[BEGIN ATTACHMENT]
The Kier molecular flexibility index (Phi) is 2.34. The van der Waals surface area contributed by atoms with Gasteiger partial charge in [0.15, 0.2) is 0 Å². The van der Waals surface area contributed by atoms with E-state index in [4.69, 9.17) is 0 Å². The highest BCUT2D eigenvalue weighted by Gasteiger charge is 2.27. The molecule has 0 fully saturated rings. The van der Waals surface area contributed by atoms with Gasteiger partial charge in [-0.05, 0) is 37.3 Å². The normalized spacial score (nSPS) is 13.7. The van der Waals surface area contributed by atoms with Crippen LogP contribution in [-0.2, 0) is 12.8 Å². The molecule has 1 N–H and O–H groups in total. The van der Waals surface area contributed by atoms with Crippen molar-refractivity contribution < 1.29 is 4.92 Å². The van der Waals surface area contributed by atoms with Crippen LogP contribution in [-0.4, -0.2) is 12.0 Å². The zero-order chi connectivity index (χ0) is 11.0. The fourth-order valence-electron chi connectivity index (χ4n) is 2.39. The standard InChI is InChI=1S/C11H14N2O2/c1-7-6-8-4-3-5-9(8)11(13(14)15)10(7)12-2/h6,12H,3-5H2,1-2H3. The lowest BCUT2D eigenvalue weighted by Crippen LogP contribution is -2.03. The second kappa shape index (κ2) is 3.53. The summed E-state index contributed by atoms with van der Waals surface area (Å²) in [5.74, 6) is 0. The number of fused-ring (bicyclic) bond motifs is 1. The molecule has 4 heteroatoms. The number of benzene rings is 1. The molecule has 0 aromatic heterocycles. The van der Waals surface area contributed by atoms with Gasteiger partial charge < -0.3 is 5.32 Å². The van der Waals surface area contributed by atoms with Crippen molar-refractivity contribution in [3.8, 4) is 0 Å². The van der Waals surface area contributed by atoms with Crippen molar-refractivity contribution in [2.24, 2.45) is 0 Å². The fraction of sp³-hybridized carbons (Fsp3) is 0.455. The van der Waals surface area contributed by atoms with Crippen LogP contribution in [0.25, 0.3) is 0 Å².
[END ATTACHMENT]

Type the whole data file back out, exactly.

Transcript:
The Kier molecular flexibility index (Phi) is 2.34. The van der Waals surface area contributed by atoms with Gasteiger partial charge in [0.15, 0.2) is 0 Å². The van der Waals surface area contributed by atoms with E-state index in [4.69, 9.17) is 0 Å². The highest BCUT2D eigenvalue weighted by Gasteiger charge is 2.27. The molecule has 0 fully saturated rings. The van der Waals surface area contributed by atoms with Gasteiger partial charge in [-0.05, 0) is 37.3 Å². The normalized spacial score (nSPS) is 13.7. The van der Waals surface area contributed by atoms with Crippen LogP contribution in [-0.2, 0) is 12.8 Å². The molecule has 1 N–H and O–H groups in total. The van der Waals surface area contributed by atoms with Crippen molar-refractivity contribution < 1.29 is 4.92 Å². The van der Waals surface area contributed by atoms with Crippen LogP contribution in [-0.4, -0.2) is 12.0 Å². The zero-order chi connectivity index (χ0) is 11.0. The fourth-order valence-electron chi connectivity index (χ4n) is 2.39. The standard InChI is InChI=1S/C11H14N2O2/c1-7-6-8-4-3-5-9(8)11(13(14)15)10(7)12-2/h6,12H,3-5H2,1-2H3. The lowest BCUT2D eigenvalue weighted by Crippen LogP contribution is -2.03. The second kappa shape index (κ2) is 3.53. The summed E-state index contributed by atoms with van der Waals surface area (Å²) in [5.74, 6) is 0. The number of fused-ring (bicyclic) bond motifs is 1. The molecule has 4 heteroatoms. The number of benzene rings is 1. The molecule has 0 aromatic heterocycles. The van der Waals surface area contributed by atoms with Gasteiger partial charge < -0.3 is 5.32 Å². The van der Waals surface area contributed by atoms with Crippen molar-refractivity contribution in [3.8, 4) is 0 Å². The van der Waals surface area contributed by atoms with Crippen molar-refractivity contribution in [2.24, 2.45) is 0 Å². The fraction of sp³-hybridized carbons (Fsp3) is 0.455. The van der Waals surface area contributed by atoms with Crippen LogP contribution in [0.25, 0.3) is 0 Å².